For the Transmission show at Campbelltown Arts centre, artists were paired with musicians and asked over a relatively short period of time, with no distinct brief, to make something in collaboration. Co-curator Carrie Miller says that she felt her job was to bring the right people together, let them go for it creatively and be there to solve any problems that arose. This mutual trust and creative freedom reaped its rewards as is evidenced by a very strong show well worth the journey to Campbelltown, and I urge you to treat yourselves to a mind-boggling range of audio-visual delights.
On Friday night I was there for the opening. It was cold in Campbelltown and entering the warm arts centre felt a bit like travelling through a portal into another world. Although the Transmission show is not curated with a distinct theme in mind, this sense of altered reality is something that flows through the show like a substance taken at a concert. After all, that is why many people are drawn to live music and performance, to experience a transcendental moment, to witness someone being conduit to something other as performer – and to themselves be part of something greater as audience. There are no words that can precisely sum up this experience but most people will at some point have experienced it and agree that it is a powerful and seductive one. Even in the works that weren’t live performance I felt that there was an emphasis on this relationship between minds, transmission, reception and altered reality.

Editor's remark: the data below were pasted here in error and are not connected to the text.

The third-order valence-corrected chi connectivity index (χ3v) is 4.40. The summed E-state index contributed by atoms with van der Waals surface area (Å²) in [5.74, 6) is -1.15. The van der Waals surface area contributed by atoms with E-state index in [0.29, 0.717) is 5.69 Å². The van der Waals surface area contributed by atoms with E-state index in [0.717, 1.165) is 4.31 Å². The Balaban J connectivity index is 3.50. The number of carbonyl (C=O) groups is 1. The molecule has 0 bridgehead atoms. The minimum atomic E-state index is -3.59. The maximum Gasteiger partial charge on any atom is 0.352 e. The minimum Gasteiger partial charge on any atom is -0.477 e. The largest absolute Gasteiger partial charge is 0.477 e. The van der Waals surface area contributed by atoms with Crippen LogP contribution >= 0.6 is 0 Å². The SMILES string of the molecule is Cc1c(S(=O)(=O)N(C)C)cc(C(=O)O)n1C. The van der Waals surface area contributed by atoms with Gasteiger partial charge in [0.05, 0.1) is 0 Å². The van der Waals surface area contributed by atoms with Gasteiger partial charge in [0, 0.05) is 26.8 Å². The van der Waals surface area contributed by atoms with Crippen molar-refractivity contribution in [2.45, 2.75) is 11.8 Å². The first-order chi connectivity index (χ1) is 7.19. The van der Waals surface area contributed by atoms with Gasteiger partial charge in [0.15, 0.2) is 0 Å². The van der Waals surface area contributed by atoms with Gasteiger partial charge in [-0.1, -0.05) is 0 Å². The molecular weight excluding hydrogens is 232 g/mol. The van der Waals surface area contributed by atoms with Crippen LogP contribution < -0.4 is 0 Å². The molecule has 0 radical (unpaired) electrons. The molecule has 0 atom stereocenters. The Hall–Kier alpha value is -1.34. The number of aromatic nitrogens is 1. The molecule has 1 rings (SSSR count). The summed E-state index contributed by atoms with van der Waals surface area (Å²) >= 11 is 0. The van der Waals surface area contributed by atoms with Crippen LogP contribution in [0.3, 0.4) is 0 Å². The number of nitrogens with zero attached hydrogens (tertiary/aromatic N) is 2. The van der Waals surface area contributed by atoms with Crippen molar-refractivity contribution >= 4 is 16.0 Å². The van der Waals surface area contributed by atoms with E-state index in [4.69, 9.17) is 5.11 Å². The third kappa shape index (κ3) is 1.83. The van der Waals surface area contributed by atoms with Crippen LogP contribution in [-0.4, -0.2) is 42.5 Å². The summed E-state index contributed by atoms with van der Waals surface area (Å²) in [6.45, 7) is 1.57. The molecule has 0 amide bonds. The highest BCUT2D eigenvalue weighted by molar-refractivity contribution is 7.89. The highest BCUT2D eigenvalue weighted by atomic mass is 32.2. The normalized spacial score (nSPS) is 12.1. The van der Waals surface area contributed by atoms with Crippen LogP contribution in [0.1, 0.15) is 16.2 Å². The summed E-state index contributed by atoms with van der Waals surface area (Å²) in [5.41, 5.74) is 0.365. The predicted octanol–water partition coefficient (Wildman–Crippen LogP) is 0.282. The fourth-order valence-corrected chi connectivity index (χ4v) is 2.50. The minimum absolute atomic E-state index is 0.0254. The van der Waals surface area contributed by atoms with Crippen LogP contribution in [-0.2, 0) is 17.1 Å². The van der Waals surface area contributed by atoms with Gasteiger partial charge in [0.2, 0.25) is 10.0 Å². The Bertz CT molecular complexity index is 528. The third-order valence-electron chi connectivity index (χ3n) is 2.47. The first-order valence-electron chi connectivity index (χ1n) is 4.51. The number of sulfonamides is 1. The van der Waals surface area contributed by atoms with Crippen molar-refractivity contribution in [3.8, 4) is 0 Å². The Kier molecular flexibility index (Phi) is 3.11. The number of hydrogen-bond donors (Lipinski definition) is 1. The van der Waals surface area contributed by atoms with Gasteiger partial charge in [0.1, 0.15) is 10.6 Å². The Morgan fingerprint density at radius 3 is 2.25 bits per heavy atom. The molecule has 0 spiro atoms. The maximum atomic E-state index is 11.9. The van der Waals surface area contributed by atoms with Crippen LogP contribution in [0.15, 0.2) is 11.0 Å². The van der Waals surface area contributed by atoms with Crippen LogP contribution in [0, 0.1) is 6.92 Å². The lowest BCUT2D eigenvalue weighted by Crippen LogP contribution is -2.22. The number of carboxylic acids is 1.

On the night, that suave crooner Renny Kodgers, complete with orange tan and large cowboy hat, interrupted the speeches to spread his unique brand of love. He did this with the help of the ‘Sweet Tonic Choir’, a group of older ladies and gentlemen who I believe are local to the Campbelltown area. I felt a moment of trepidation where I wondered what angle he would take, whether there would be a level of mockery which would have made me feel uncomfortable, but in fact he managed quite the opposite. He pulled it off with good humour, respect and sense of endearment for these people of another generation, whose tastes may seem anachronistic to a younger audience. It was a reminder of cultural and generational change and, if anything, fostered a sense of understanding between otherwise non-compatible worlds. It was quite sweet really.